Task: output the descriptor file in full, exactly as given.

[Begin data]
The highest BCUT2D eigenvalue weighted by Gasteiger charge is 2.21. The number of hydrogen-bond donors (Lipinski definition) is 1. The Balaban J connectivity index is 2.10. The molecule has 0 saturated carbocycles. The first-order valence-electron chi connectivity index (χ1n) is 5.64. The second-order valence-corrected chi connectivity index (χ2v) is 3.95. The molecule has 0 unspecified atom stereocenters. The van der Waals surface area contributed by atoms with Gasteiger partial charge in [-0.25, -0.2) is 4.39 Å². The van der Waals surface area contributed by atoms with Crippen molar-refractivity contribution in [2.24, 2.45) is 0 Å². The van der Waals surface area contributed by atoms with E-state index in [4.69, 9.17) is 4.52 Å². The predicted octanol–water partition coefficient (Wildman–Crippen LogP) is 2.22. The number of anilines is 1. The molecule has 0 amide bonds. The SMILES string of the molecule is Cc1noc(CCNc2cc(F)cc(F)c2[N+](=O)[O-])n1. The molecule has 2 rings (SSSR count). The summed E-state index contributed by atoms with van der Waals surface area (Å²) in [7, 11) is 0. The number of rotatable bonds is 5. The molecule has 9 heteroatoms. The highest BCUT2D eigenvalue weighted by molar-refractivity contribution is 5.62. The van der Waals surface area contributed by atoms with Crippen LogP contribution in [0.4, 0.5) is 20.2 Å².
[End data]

The highest BCUT2D eigenvalue weighted by Gasteiger charge is 2.21. The number of hydrogen-bond donors (Lipinski definition) is 1. The Balaban J connectivity index is 2.10. The molecule has 0 saturated carbocycles. The first-order valence-electron chi connectivity index (χ1n) is 5.64. The second-order valence-corrected chi connectivity index (χ2v) is 3.95. The molecule has 0 unspecified atom stereocenters. The van der Waals surface area contributed by atoms with Gasteiger partial charge in [-0.25, -0.2) is 4.39 Å². The van der Waals surface area contributed by atoms with Crippen molar-refractivity contribution in [2.24, 2.45) is 0 Å². The van der Waals surface area contributed by atoms with E-state index in [4.69, 9.17) is 4.52 Å². The predicted octanol–water partition coefficient (Wildman–Crippen LogP) is 2.22. The number of anilines is 1. The molecule has 0 amide bonds. The SMILES string of the molecule is Cc1noc(CCNc2cc(F)cc(F)c2[N+](=O)[O-])n1. The molecule has 2 rings (SSSR count). The summed E-state index contributed by atoms with van der Waals surface area (Å²) in [7, 11) is 0. The number of rotatable bonds is 5. The molecule has 9 heteroatoms. The highest BCUT2D eigenvalue weighted by molar-refractivity contribution is 5.62. The van der Waals surface area contributed by atoms with Crippen LogP contribution in [0.4, 0.5) is 20.2 Å².